Japan scrambled jets after Russian and Chinese warplanes neared its airspace while Tokyo was hosting the leaders of the Quad group of countries, which includes the United States, said Defense Minister Nobuo Kishi, who called the move a provocation.

It was the first joint military exercise by China and Russia since Moscow invaded Ukraine on Feb. 24, according to a U.S. official, and it came at the tail end of Biden’s four-day trip.

“We think it shows that China continues to be willing to closely align themselves with Russia, including through military cooperation,” a senior administration official said, adding that such actions must be planned well in advance.

“China is not walking away from Russia. Instead, the exercise shows that China is ready to help Russia defend its east while Russia fights in its west,” the official said.

Biden stressed during the trip, intended in part to counter China’s growing influence in the region, that the United States will stand with its allies and partners to push for a free and open Indo-Pacific region.

Beijing and Moscow declared a “no-limits” partnership just weeks before Russian President Vladimir Putin ordered the invasion of Ukraine, and China has refused to condemn the move.

The joint patrol lasted 13 hours over the Japanese and East China seas and involved Russian Tu-95 strategic bombers and Chinese Xian H-6 jets, the Russian defense ministry said in a statement.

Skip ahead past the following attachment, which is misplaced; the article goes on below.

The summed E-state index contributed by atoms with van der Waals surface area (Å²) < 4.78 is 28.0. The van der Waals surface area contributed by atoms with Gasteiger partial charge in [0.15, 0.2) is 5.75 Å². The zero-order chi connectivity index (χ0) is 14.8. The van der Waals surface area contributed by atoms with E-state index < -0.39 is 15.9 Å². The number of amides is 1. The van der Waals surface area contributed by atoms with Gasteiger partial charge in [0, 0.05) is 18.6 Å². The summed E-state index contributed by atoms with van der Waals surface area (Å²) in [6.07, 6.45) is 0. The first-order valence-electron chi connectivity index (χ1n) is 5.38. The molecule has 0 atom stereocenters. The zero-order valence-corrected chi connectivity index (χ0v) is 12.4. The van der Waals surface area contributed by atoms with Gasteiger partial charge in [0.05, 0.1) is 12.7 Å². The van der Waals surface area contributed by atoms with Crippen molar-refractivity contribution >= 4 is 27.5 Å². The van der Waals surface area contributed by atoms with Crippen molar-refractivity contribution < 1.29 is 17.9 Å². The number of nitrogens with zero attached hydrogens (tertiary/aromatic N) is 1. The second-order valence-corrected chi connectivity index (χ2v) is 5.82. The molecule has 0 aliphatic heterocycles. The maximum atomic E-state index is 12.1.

Planes from the Japanese and South Korean air forces shadowed the Russian and Chinese jets for part of the exercise, it said.

Tokyo conveyed “grave concerns” to both Russia and China through diplomatic channels, Kishi said at a news conference.

He characterized the incident as a likely provocation by both Beijing and Moscow on a day when Biden, Indian Prime Minister Narendra Modi and Australia’s newly elected leader, Anthony Albanese, were meeting in Tokyo.

“We believe the fact that this action was taken during the Quad summit makes it more provocative than in the past,” he said, adding it was the fourth such incident since November.

Chinese naval vessels likely participated in the joint exercise, a U.S. official said.